Two big celebrity scandals in one week can sometimes be too much – even for People, America’s leading celebrity and gossip magazine.
The first scandal was, of course, the story of the lovesick American woman astronaut who was arrested for allegedly trying to kidnap and maybe even murder her rival for the affections of a fellow astronaut. People ran the story of the Astronaut Love Triangle on its cover, with lots of pictures and interviews.
But on Thursday, just after People had gone to press, the second big story broke – the death of sexy buxom bombshell Anna Nicole-Smith in her hotel suite in Florida. Too late for People to replate.
It was an example of how celebrity weeklies, in this fast-moving age of websites and almost round-the- clock celebrity coverage on television, can be outpaced.
Admitted People’s managing editor Larry Hackett: “These things can’t be timed” . To which Janice Min, editor in chief of rival Us magazine, added: “It definitely puts a weekly magazine in a difficult place to break news.”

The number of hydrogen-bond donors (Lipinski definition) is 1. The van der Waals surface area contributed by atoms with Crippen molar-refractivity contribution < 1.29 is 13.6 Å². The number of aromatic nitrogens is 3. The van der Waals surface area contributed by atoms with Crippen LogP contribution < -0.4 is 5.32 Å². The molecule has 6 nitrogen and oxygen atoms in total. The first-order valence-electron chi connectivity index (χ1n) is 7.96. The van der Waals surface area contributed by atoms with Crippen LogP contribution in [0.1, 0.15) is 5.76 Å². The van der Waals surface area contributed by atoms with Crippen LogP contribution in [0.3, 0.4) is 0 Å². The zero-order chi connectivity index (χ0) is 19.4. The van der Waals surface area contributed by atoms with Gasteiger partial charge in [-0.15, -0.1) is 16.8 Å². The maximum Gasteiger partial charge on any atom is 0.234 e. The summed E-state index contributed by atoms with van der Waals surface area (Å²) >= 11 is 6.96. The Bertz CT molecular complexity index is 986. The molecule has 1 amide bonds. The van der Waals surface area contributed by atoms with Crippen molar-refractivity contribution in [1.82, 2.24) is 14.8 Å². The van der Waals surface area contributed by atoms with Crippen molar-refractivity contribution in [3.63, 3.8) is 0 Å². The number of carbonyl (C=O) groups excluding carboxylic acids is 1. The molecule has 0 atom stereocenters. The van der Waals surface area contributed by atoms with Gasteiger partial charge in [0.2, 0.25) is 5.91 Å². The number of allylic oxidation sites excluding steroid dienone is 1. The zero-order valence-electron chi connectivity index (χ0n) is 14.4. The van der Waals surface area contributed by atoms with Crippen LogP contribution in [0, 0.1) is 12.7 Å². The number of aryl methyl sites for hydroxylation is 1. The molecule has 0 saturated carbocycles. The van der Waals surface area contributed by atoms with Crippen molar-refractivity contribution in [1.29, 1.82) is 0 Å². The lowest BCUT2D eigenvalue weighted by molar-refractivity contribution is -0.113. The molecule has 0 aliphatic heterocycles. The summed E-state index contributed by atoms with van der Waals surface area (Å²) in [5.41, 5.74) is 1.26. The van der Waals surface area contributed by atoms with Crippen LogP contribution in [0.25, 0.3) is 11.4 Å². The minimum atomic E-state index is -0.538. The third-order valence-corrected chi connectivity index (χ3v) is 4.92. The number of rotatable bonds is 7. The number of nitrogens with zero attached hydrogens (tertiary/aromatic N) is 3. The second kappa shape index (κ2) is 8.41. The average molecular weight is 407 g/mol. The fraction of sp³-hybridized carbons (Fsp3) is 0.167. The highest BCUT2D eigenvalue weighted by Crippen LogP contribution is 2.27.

Adding to the problem is the cutbacks in staff at some of the weeklies, mostly for economy, which has resulted in less reporters and writers being available to cover a newly-breaking story.
Even television shows devoted to celebrity news are faced with logistical and budgetary problems these days.
Not that it prevented one programme Access Hollywood assigning ten reporters – and a number of stringers – to the Anna Nicole Smith story. Altogether the programme had between 50 and 70 people on the story.
In fact the flurry and excitement over the unexpected death – which has still not been explained – spread even into the mainstream American press. Thousands of inches were devoted to the story – even in papers that normally would leave such stories to the tabloids.
These days even papers like the Washington Post and the New York Times are under increasing pressure from 24 hour cable news and websites. Today they are unapologetic about the time and resources they devote to such stories.
One professor of journalism, Robert Lichter, of George Mason University, had his own theory however about the appeal of the Anna Nicole Smith story: “The media can’t resist when something serious happens to someone frivolous. She had everything the media looks for: money, sex and dieting. Her death is so irresistible because it lets people mourne and gloat at the same time.”